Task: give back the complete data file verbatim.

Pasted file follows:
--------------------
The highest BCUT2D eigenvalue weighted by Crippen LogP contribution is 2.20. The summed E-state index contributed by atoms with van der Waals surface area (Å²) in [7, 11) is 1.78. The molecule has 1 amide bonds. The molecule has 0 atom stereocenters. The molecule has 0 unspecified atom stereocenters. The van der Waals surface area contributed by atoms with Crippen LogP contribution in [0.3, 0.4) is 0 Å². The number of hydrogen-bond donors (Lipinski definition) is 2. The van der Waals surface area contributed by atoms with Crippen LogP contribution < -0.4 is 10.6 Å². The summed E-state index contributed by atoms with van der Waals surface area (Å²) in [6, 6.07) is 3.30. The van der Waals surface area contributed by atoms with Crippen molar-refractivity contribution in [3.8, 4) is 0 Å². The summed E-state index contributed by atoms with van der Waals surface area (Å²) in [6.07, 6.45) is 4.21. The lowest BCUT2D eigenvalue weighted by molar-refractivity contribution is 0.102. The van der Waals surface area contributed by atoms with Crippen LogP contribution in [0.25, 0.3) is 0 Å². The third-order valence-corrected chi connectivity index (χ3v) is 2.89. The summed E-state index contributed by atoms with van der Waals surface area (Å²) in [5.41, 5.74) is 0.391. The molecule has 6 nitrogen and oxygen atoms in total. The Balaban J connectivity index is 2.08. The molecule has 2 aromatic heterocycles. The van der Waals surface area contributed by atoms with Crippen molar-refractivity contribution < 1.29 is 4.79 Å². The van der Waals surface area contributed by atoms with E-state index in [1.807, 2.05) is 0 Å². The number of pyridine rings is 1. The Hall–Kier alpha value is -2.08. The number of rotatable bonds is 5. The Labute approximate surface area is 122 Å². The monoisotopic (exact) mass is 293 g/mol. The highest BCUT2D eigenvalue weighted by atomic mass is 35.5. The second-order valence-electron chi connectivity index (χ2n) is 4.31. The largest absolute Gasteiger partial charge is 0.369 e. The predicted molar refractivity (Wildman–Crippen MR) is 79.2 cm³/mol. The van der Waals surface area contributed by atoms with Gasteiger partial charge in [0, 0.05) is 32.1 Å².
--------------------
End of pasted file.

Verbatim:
The highest BCUT2D eigenvalue weighted by Crippen LogP contribution is 2.20. The summed E-state index contributed by atoms with van der Waals surface area (Å²) in [7, 11) is 1.78. The molecule has 1 amide bonds. The molecule has 0 atom stereocenters. The molecule has 0 unspecified atom stereocenters. The van der Waals surface area contributed by atoms with Crippen LogP contribution in [0.3, 0.4) is 0 Å². The number of hydrogen-bond donors (Lipinski definition) is 2. The van der Waals surface area contributed by atoms with Crippen LogP contribution < -0.4 is 10.6 Å². The summed E-state index contributed by atoms with van der Waals surface area (Å²) in [6, 6.07) is 3.30. The van der Waals surface area contributed by atoms with Crippen molar-refractivity contribution in [3.8, 4) is 0 Å². The summed E-state index contributed by atoms with van der Waals surface area (Å²) in [6.07, 6.45) is 4.21. The lowest BCUT2D eigenvalue weighted by molar-refractivity contribution is 0.102. The van der Waals surface area contributed by atoms with Crippen LogP contribution in [0.25, 0.3) is 0 Å². The third-order valence-corrected chi connectivity index (χ3v) is 2.89. The summed E-state index contributed by atoms with van der Waals surface area (Å²) in [5.41, 5.74) is 0.391. The molecule has 6 nitrogen and oxygen atoms in total. The Balaban J connectivity index is 2.08. The molecule has 2 aromatic heterocycles. The van der Waals surface area contributed by atoms with Crippen molar-refractivity contribution < 1.29 is 4.79 Å². The van der Waals surface area contributed by atoms with E-state index in [1.807, 2.05) is 0 Å². The number of pyridine rings is 1. The Hall–Kier alpha value is -2.08. The number of rotatable bonds is 5. The Labute approximate surface area is 122 Å². The monoisotopic (exact) mass is 293 g/mol. The highest BCUT2D eigenvalue weighted by atomic mass is 35.5. The second-order valence-electron chi connectivity index (χ2n) is 4.31. The largest absolute Gasteiger partial charge is 0.369 e. The predicted molar refractivity (Wildman–Crippen MR) is 79.2 cm³/mol. The van der Waals surface area contributed by atoms with Gasteiger partial charge in [0, 0.05) is 32.1 Å².